A – checkboxSelector checkbox
B – Optional Triggering element (“the trigger” from now on; doesn’t have to be a checkbox like in the above image)
C – datepicker/text field (dateSelector; a datepicker is used in these examples)
D – Textbox (nameSelector)
E – Textbox (extraElementsArray)
- On each of these fields add the attribute disabled with the value of true. If the checkbox is the trigger, then do not add this attribute to that field. Also add the attribute id with the value being a descriptive key which you will use to reference to its respective field. It is also best practice to add a description to each field.
- On the checkbox add the attribute class with the value of unhook.
Note: With exception of the checkbox and trigger, these default fields don’t necessarily need the disabled attribute, however their value will be overridden before locking the record, so whatever was in the field will be lost and it will no longer be editable.
Second Note: It is good practice to apply the attribute doNotClone to the trigger/checkbox with a value of true, as well as all other auditing fields. In this way, if there is some mistake on the record which cannot be edited due to it being locked, a copy of the record can be made and new credentials will be created when it is locked again.
lockRecord(): Trigger on a Checkbox
Using the checkboxSelector Checkbox
If the intended effect is to use the checkboxSelector checkbox (cSc) as the trigger, then you don’t need to worry about ensuring the cSc is checked, as the action of checking it performs the lock itself.
- Follow the basic form setup as previously mentioned, excluding the trigger.
- Once all the fields are properly set up on the form, the next step is to create the function call with the appropriate parameters. To keep the code clean, it is recommended that if there is a need for the extraElementsArray parameter or a custom description, then these parameters should be stored in a variable first, then called in the function.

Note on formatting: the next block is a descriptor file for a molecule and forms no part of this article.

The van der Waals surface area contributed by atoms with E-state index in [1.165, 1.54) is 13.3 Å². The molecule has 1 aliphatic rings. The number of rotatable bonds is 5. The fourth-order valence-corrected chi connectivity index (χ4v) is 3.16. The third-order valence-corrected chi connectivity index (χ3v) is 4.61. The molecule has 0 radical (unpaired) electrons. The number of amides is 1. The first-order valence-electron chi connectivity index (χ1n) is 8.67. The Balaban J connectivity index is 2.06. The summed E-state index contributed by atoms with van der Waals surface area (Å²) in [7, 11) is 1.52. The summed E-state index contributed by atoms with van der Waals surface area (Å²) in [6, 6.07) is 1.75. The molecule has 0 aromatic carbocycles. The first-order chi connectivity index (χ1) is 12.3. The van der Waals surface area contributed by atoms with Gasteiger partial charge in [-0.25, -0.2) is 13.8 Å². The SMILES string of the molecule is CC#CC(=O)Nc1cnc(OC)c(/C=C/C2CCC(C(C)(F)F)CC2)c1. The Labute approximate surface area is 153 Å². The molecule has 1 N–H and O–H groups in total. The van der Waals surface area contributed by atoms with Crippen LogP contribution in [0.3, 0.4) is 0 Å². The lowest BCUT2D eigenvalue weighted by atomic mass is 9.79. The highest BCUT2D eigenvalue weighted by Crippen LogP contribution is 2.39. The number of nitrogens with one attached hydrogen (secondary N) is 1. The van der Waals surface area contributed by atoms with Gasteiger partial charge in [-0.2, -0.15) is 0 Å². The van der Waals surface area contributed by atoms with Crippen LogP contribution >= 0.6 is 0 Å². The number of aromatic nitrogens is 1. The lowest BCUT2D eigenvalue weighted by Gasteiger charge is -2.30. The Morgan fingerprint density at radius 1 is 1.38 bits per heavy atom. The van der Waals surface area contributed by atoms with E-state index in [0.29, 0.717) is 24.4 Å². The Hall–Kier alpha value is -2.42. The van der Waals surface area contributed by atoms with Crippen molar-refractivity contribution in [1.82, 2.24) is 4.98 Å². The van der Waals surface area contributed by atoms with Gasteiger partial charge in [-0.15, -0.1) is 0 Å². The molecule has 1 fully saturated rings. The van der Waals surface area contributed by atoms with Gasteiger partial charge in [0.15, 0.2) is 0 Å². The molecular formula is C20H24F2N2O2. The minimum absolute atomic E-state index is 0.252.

In this example, there is a field on the form labelled “Topic of Submission:” which will be used in the description parameter, as well as an “Extra Field” which will have some text applied when the form is locked.
The objective of the function in this example is to lock the record when the submission checkbox is clicked, to fill out the three fields following it, and to use the “Topic of Submission” field value in the description for the record history. The following is the code used in this example.
- The final step is to apply this code as the value of the onchange attribute of the cSc.
Using a Separate Checkbox as the Trigger
f the use case requires there to be an alternative trigger than the checkboxSelector checkbox (cSc), then there is a small change in the procedure. Namely there needs to be a function called to check the cSc, and the locking function needs to be called on a different element – such as a checkbox or dropdown.
The example will outline how to use a checkbox as an alternative trigger.
- Follow steps 1-2 of “Using the checkboxSelector Checkbox”
- The first change that must be made, is that the code now has to force the cSc to be checked when the trigger occurs. The following line of code is a simple method to achieve this.
Replace “submitCheck” with the id of the cSc.
- Make sure this line comes first before calling the lockRecord() function otherwise it will not work properly. Using the example from “Using the checkboxSelector Checkbox” the full set of code would now be the following:
- Apply this code as the value to the onchange attribute of the trigger. In this case, a checkbox.
lockRecord(): Complex Application
The lockRecord() function does not need an isolated call, it can be used in conjunction with other form functions as well. This document will go over the use case where the form has a notification for submission, and when this notification gets sent, the record locks.
- Follow the steps in the basic form setup. In this case the optional trigger will be a notification.
- Set up the notification. Notification Documentation
- Identify any conditions which must be passed in order for the lockRecord() function to be called.In this example, the condition is that the notification must be sent, and that for the notification to be sent there must be a school selected. This example will also make use of a “Topic of Submission” field for the description parameter, and will have extra data passed into the “Extra Field” with the extraElementsArray parameter.
- Write the code for the notification. Be sure to include all conditions so that the notification won’t send if desired fields aren’t complete, and the form won’t lock leaving you unable to edit it.
- Write the code for the record locking. First, a function will need to be created in order to force the checkboxSelector Checkbox (cSc) to be checked. The following line of code is a simple method to achieve this.
Replace “submitCheck” with the id of the cSc.
- Next is to create the lockRecord() function. In this example, there is a field on the form labelled “Topic of Submission:” which will be used in the description parameter, as well as an “Extra Field” which will have some text applied when the form is locked. The following is an example of record locking code including the cSc force check.
- Combine this code with the notification. Using the previously outlined conditions, this is what the combined code would be (for this example, and with comments).
- Apply this code as the value to the onclick attribute of the notification button.